Both ends of this scroll mounted as a hanging system allow for the scroll to be exhibited on a wall in landscape format. However, over time the edges had torn apart from the hanging staves, making the structure too weak to withstand hanging. 

Before conservation: two views in raking light angled across the artwork, highlights damages to the artwork’s borders.

After conservation. Translation of inscription: “Dresses I Designed” By Simin Zhang, 6 years old, 30 June 1995.

The scroll was selected for display in “Big Voices: Children’s Art Matters

As exhibition preparations progressed, conversations began between Barbara Piscitelli, Simin Zhang, the exhibition curator Stella Read, and myself as Paper Conservator, Jennifer Loubser. 

My recommendations included stabilising the failing structure before damages, apparent in the borders, continued inward to deteriorate the watercolour painting.  While a complete remounting would be ideal to prevent further delamination and creasing in the long term, there wouldn’t be enough time prior to the exhibition. Minimal intervention was needed with maximum results.  Together it was decided that I would undertake stabilisation of the scroll structure, while it was of utmost importance to retain every element of the original artwork. 

This began a unique journey for us all, we kept in touch with Simin throughout the entire process.  We couldn’t have imagined that this project would see us working through and reaching out during a global pandemic.  Each time we sent a photo across continents during the process of repairing the damage to this artwork, we would learn something new from Simin in her response. It was akin to casting rays of sunshine across otherwise overcast skies.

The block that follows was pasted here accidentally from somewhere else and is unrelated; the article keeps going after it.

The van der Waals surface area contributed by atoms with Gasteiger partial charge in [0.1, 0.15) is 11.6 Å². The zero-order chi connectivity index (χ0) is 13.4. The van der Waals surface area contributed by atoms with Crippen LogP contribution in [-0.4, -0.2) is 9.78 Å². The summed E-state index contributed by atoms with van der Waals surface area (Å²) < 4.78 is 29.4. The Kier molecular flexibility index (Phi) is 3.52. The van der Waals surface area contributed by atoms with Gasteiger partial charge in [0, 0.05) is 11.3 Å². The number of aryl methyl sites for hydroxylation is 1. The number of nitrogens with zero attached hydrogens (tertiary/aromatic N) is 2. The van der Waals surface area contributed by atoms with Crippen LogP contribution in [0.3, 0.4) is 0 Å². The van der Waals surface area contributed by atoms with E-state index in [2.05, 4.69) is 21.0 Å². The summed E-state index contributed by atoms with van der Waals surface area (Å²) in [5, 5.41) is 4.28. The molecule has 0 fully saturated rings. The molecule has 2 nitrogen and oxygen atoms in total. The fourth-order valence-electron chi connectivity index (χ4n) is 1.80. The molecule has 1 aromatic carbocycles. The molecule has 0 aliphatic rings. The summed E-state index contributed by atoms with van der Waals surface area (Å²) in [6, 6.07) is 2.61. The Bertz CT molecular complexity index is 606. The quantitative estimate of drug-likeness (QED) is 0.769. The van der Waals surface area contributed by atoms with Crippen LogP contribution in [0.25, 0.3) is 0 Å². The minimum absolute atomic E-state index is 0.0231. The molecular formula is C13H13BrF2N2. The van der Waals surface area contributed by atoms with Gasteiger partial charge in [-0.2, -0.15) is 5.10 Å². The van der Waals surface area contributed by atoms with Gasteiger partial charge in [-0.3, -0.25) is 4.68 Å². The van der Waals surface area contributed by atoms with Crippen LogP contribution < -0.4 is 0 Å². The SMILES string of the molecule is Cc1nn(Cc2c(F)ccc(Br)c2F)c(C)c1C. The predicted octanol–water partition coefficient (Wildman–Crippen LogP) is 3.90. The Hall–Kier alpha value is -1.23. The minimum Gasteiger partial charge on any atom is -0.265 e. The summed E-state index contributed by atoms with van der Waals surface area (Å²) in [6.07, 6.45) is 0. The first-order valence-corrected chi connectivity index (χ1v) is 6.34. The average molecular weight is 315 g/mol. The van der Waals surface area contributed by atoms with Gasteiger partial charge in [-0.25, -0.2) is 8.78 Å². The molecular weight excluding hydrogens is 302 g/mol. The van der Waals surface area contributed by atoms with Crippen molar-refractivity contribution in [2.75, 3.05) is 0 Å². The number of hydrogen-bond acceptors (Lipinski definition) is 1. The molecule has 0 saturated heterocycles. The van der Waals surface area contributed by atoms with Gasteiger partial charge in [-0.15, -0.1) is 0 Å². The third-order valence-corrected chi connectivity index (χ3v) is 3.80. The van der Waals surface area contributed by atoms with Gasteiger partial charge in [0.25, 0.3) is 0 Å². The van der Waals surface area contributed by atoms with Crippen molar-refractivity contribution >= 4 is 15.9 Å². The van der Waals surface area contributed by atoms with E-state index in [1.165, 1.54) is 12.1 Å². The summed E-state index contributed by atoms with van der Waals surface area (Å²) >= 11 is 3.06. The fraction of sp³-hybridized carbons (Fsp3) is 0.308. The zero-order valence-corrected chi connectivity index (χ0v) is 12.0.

(Left): Conservator Jennifer Loubser testing stability of pigments.
(Right): Jennifer with scroll flattening on karibari.  

Conservation of a fragile scroll began, restoring hopes and dreams.   

Mountains of weakened creases were relaxed when I supported the scroll with reinforcing tissue strips and a delicate lining of pure mulberry paper. For scrolls it is important to use techniques that maintain the rolling movement in the artwork, so I chose to use these in combination with aged starch paste for flexibility, a 300-year-old tradition in Asia. I also used a traditional East Asian karibari (drying board) for flattening. By only using extra paper added around the outside edges, I attached the artwork to the board to achieve a centuries-proven East Asian technique.  The fragile paper of this scroll floats on a cushion of air as it flattens slowly and securely under even tension.  This method is ideal as the face of the original artwork remains untouched, a perfect flattening process.  Using the karibari has allowed us to provide the best care for many types of fragile works on paper, including watercolours, maps, plans, screen prints and other East Asian paintings in the Library’s collections.

Where the half-round timber hanging staves were becoming detached from the ends of the scroll, the paper had also torn. Flexible paper attached to solid timber is always an area exposed and prone to damage. The staves were removed so the torn areas could be strengthened. At the scroll ends I attached stronger mulberry papers before re-attaching the staves. I was able to leave the original hanging ropes in place, preserve the title bar inscription on the outer paper of the scroll, and keep all original elements of the scroll intact. Successfully conserved, this scroll can again be viewed as created by Simin in her original intention, for many generations yet to come.